One of the most beautiful things social media has brought us is the ability to feel like we're up close and personal behind-the-scenes with all our favorite dancers. And one of our favorite stars to Insta-stalk are actually two casts of 36 scintillatingly synchronized precision dancers. I'm talking, of course, about my mild obsession with the legendary Radio City Rockettes.
Consistent turns are a must for aspiring professional dancers, but pretty much everyone struggles with pirouettes at some point. Luckily, since we're all beholden to the same rules of physics, there are concrete steps every dancer can take to reach his or her top turning potential. “Three is the new two when it comes to pirouettes, but the secret to turning is technique, not magic," says Bojan Spassoff, president and director of The Rock School for Dance Education in Philadelphia.
Falling out of your doubles? Aspiring to go revolution for revolution with your class's star turner? No matter where you lie on the turning spectrum, our 360-degree guide to pirouettes will help you improve.
You rehearse your group routine to perfection, but when the big performance rolls around, everyone turns into speed demons. It's the runaway-train effect—and it only takes one loud tapper, or zippy turner, to throw the whole group off the music.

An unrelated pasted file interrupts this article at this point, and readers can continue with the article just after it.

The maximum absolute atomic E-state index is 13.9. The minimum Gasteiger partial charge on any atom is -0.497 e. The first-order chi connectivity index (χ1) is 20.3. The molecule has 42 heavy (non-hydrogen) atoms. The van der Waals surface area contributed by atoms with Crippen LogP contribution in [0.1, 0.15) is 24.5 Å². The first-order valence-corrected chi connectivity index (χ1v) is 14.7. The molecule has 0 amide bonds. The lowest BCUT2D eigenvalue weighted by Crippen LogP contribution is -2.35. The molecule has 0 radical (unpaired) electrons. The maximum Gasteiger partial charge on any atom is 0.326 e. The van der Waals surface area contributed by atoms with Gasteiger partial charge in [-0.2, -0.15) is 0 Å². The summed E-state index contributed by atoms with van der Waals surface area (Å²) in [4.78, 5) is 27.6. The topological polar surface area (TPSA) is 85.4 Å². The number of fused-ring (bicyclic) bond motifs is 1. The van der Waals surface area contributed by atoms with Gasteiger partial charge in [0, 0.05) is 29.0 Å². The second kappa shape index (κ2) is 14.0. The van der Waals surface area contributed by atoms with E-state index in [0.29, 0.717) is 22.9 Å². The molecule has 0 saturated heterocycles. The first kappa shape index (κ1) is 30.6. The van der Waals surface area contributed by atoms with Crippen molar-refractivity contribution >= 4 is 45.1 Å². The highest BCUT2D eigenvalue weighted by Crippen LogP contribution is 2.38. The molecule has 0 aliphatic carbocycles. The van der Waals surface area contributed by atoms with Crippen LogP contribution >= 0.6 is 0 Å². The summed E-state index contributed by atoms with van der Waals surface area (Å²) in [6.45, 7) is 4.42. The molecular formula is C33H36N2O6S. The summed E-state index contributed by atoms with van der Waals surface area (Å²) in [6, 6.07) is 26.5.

While nerves and excitement are partly to blame, the ability to keep to tempo begins in the studio. A well-developed sense of musicality is your best defense against the dreaded speed trap. "When you understand how the steps fit with the music, going too fast won't just feel like rushing," says Jeremy Arnold, lecturer of tap at the University of Texas at Austin. "It'll feel wrong." How can dancers develop that musicality? It all starts with learning to listen.
Have we mentioned lately how much we love dance dads? Especially ones who show up to their daughter's ballet class sporting a tutu, like Thanh Tran.
You've seen it a million times: A glamorous, toned dancer posts a perfectly styled shot of her colorful smoothie bowl. The caption gushes about how great you'll feel if you eat "clean"—but what does that actually mean? DS asked registered dietitian/nutritionist Rachel Fine and holistic health coach (and founder of The Whole Dancer) Jess Spinner for all of the dirt.
In our "Dear Katie" series, former NYCB soloist Kathryn Morgan answers your pressing dance questions. Have something you want to ask Katie? Email email@example.com a chance to be featured!
I'm being bullied by one of the girls at my studio, and it's awful. I've talked to my dance teacher and confronted the bully directly, but it hasn't made a difference. What should I do?
Bunheads, this one's for you. They say you can tell a Nutcracker by its "Snow" scene—and we fully believe it. There are so many versions with extra goodies—olive branches! Fake snow! Sleds! Choirs! Snow queens!—and each brings a special something to the holiday favorite. But do you know which ballet has what?